Laurent Naouri - photo © ROH and Opera Rara. Photo by Russell Duncan

Recording angel

Donizetti would have been tickled pink to hear Sir Mark Elder and the orchestra of the Royal Opera giving the world premiere of his opera semiseria. Elder has spent years championing little-known bel canto works, recording nine of them for Opera Rara, and his feeling for Donizetti’s mercurial music was clear in the first of two concert performances at the Royal Opera House. Freed from the pit, the orchestra seemed to be enjoying the chance to let their hair down, with crystalline woodwind solos, tuneful horns and strings turning on a sixpence as the writing lurched from high tragedy to rumty-tumty comic choruses.

L’ange de Nisida was commissioned by the Théatre de la Renaissance in 1839 when Donizetti was establishing his reputation in Paris, but the theatre went bankrupt just before he finished it and he abandoned attempts to stage it elsewhere. Donizetti managed to rework roughly half the material into La favorite, minus the comic elements, and the unsorted remains ended up in the Bibiothèque nationale. In 2008 PhD student Candida Mantica started reconstructing them, using the original libretto by Royer and Vaez, and in 2014 Opera Rara commissioned a performing edition, overseen by Roger Parker.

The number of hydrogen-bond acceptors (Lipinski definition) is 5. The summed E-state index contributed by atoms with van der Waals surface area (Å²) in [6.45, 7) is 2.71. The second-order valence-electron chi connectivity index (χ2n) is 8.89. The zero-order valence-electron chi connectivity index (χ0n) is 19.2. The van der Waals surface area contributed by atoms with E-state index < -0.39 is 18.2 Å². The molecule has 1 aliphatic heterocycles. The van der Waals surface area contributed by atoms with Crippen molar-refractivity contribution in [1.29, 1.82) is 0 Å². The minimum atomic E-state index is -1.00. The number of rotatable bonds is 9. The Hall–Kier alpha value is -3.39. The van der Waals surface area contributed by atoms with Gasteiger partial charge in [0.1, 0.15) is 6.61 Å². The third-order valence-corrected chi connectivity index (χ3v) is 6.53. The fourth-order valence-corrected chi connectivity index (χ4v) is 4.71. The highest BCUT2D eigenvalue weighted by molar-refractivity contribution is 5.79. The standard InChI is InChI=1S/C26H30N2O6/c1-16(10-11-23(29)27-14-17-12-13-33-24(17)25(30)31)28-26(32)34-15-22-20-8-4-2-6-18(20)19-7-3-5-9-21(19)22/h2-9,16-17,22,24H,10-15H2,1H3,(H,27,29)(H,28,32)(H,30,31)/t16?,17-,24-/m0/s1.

So Mark Elder is the first conductor ever to perform this abandoned piece, and on the strength of this performance, L’ange de Nisida deserves a full staging. It has the verve, the melodies and the character of his big hits – the comedy contributions of the King’s chamberlain, Don Gaspar, are as good as any in La fille du régiment. French bass-baritone Laurent Naouri almost stole the show as the moustache-twirling villain – his fruity asides to the audience, accompanied by winks and hand gestures, drew us into his mad machinations. As for plot – the King of Naples has tricked a beautiful Spanish princess, Sylvia, into thinking she will be his wife, before installing her on an island off Naples as his mistress. Pure-voiced soprano Joyce El-Khoury lamented her fate, before falling in love with exiled soldier Leone de Casaldi, a weedy hero role elevated by ex-Jette Parker Young Artist David Junghoon Kim. His ardent, bright tenor was a good match for El-Khoury in their intimate duets. Unshowy Italian tenor Vito Priante sang the unlikeable King Ferdinand, forced to give up his mistress by The Monk, sung with fervour by Russian bass Evgeny Stavinsky, making his Royal Opera debut.

With such luxury casting, including lusty contributions from the chorus of the Royal Opera, Donizetti’s ensemble-writing sparkled. If only he had written a couple more arias for these excellent soloists. Perhaps in the future Ms Mantica will find some tucked under a Parisian floorboard?